If your browser base is different, you can, of course, set this differently. In this project, we will require all users of the application to be running IE10 or greater. Firefox and Chrome have supported the bits of HTML5 we need for so long, that there’s little concern about people who choose to use those browsers.

Once we have those two small changes in the master page (we are using a copy of v4.master with no other customizations at the moment), we “have HTML5”. It’s most obvious because some of the branding flourishes I’ve put in like rounded corners show up in IE10 now, rather than just square boxes.

Once we have HTML5 enabled, we can start to use the File API, a.k.a. the FileReader. This is such a simple little thing, that it’s hard to believe it gives us the capability it does.

<input type="file" id="attachment-file-name"/>

That’s it. That simple HTML gives us a file picker on the page. Depending on your browser, it will look something like this:

File Picker

When you make a file selection with this very familiar widget, you can query the element using jQuery.

var file = $("#attachment-file-name").files[0];

Note that we’re after a single file, so we grab the first object in the file list array. We get an object that looks something like this screen shot from Firebug:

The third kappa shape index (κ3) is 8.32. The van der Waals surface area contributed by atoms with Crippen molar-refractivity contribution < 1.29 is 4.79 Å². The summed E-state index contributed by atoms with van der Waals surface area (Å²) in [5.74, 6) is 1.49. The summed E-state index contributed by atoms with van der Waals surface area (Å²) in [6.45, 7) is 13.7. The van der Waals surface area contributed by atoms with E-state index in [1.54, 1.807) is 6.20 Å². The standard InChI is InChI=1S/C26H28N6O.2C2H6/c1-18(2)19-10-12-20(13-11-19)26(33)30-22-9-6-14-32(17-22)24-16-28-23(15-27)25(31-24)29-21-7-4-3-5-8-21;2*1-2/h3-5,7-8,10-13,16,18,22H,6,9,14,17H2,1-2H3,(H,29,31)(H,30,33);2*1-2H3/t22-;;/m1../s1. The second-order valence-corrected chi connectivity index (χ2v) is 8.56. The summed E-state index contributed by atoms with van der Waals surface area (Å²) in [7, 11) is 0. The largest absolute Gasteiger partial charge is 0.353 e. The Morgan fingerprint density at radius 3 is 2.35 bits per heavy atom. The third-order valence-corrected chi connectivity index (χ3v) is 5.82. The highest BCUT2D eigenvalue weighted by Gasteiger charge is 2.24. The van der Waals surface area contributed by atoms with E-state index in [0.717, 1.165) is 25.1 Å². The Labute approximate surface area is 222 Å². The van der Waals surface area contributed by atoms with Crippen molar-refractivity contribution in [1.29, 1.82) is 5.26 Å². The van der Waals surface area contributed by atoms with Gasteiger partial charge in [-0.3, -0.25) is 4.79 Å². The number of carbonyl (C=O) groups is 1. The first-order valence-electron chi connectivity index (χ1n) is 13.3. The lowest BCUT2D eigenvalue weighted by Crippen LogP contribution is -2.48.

File object from the File Picker

Once we have the file object, we can look at what the Lists SOAP Web Service needs to get in order to upload the file. Again, it’s pretty simple. Here is the list of inputs and output from the MSDN documentation page for the Lists.AddAttachment Method.

Parameters

listName
A string that contains either the title or the GUID for the list.
listItemID
A string that contains the ID of the item to which attachments are added. This value does not correspond to the index of the item within the collection of list items.
fileName
A string that contains the name of the file to add as an attachment.
attachment
A byte array that contains the file to attach by using base-64 encoding.

Return Value

A string that contains the URL for the attachment, which can subsequently be used to reference the attachment.